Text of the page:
Anagnorisis, for those of us not versed in ancient Greek theater (or black metal bands from Kentucky, as per Wikipedia), is a moment in a play when the hero suddenly realizes not just their situation, but also what they stand for. Think Oedipus the moment he realizes what he’s done to his father and mother and children. It’s the moment of greatest intensity for the hero, and a turning point as well, a moment from which change is inevitable.
Dargan’s collection, his fifth, is filled with a number of such moments. But before I tell you more, a quick reminder that in order to receive your early copy of Anagnorisis, read along with the Poetry Book Club, and participate in our exclusive chat with Kyle Dargan, you’ll need to to subscribe by August 20!
Anagnorisis doesn’t tackle murdering one’s father and marrying one’s mother, but how about stepping through fresh blood on his mother’s porch unsure if the blood is hers?
No one on the block keeps a porch light burning
except my mother, that yellow bug bulb
that now tints our veranda’s canvas—there
a small Pollock reproduction in fresh blood.
And who walks over blood and then knocks?
But I do. I need to have my mother answer
the door, unharmed. It makes no difference
if I am announcing myself to a gunman,
for if that gun has already harmed my mother,
one more person would have to die—
the gunman or I. But she answers my knock.
That’s from “Another Poem Beginning with a Bullet,” a poem that evokes not just the violence that the speaker and the many others who live in the neighborhoods Dargan brings to life in this collection have to negotiate every day, but also brings in Nintendo, Millipede, and the recognition that, as the last line of the poem states, this is “one of the good days.”
This book travels a lot. The third section is set in China and the poems grapple with the challenge of naming things in a language not your own, the connection between dragonflies and crossing a busy road, and the smog that wreathes the landscape.
One of my favorite poems in the collection is “Separating,” near the end, which captures the behaviors we pick up from our parents and the joys we can find when necessity requires we pull away from those. The poem is about, on the surface, eggs. Dargan’s speaker is in an organic market because he’s in a hurry and it’s nearby and he hears his mother, “her mouth full of pennies—mocking each cent I overpay / for staples.” He doesn’t even get to eat them right away. It’s days before he cracks one open, but the description of when he does is just rich with detail. But more importantly to the poem is where he goes with it after seeing this “yolk-yellow so plump and lucent.”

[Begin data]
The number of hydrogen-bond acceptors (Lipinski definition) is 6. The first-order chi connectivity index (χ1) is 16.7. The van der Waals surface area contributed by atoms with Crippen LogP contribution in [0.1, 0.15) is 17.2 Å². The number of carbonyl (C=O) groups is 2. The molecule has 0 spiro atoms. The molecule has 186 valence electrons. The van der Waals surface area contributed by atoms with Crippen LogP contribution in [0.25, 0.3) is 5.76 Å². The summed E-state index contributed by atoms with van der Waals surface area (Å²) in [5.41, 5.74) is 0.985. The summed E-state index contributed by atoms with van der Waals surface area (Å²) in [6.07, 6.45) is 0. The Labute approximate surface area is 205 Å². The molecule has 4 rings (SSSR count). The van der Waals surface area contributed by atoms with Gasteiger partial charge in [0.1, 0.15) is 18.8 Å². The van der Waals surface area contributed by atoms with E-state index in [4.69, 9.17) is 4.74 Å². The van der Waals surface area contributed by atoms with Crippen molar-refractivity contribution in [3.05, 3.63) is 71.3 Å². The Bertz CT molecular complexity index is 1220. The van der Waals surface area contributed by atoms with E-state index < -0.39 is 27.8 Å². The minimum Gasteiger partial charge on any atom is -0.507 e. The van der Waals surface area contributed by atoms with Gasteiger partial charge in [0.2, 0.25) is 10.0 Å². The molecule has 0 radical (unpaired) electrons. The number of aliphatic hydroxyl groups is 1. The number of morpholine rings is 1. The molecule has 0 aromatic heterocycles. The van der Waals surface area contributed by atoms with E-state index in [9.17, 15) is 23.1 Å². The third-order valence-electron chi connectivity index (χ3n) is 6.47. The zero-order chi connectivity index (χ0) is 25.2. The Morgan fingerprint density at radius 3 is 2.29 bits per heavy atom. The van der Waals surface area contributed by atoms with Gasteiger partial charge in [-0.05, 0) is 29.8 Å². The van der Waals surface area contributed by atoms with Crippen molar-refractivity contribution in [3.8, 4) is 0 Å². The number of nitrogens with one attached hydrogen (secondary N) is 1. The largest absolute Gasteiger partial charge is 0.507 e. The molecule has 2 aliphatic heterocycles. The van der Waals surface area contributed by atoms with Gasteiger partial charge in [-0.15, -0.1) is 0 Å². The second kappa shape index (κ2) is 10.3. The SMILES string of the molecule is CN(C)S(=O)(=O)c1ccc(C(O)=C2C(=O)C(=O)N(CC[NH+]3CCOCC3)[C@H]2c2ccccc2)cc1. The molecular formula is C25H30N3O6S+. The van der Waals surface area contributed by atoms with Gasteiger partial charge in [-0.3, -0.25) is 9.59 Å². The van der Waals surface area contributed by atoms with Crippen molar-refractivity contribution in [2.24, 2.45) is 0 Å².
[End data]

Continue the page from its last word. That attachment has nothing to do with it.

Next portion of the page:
What of my thin shell or my own yoke unbroken within me
(both functions of money, time, deficits)? And I know nothing
about industrial farms. And I understand so much of blackness
as what I do in spite of my caging. But I know I cannot buy
another egg not laid by a bird I believe foraged, walked freely
under the sun—deciding to value her motion, her blood.
A bourgeois privilege, I know. But if not to make the choice,
why else am I grinding myself down for these wages?
It’s that last line that really speaks to me, that sense of grinding, that this world demands so much work that we don’t have the chance to enjoy our labor or what it can provide. Indeed, we’re told that there’s something ennobling about the grind, about the work itself, and the message is so pervasive that it’s easy to forget that while we’re working so hard that we think twice before we buy higher quality food (assuming we can at all), there are people doing no work at all who are living large on what we’ve made. All those inequities illustrated by an egg.
That’s why I chose this book. Kyle Dargan has a wonderful ability to distill moments and show us their wider implications in tight, controlled, strongly crafted lines. I’m excited to share this book with our members, and I hope you’ll join me in September as we read and discuss Anagnorisis, first together and then with Kyle Dargan in our exclusive online chat. Subscribe to the Rumpus Poetry Book Club by August 20 to make sure you don’t miss out!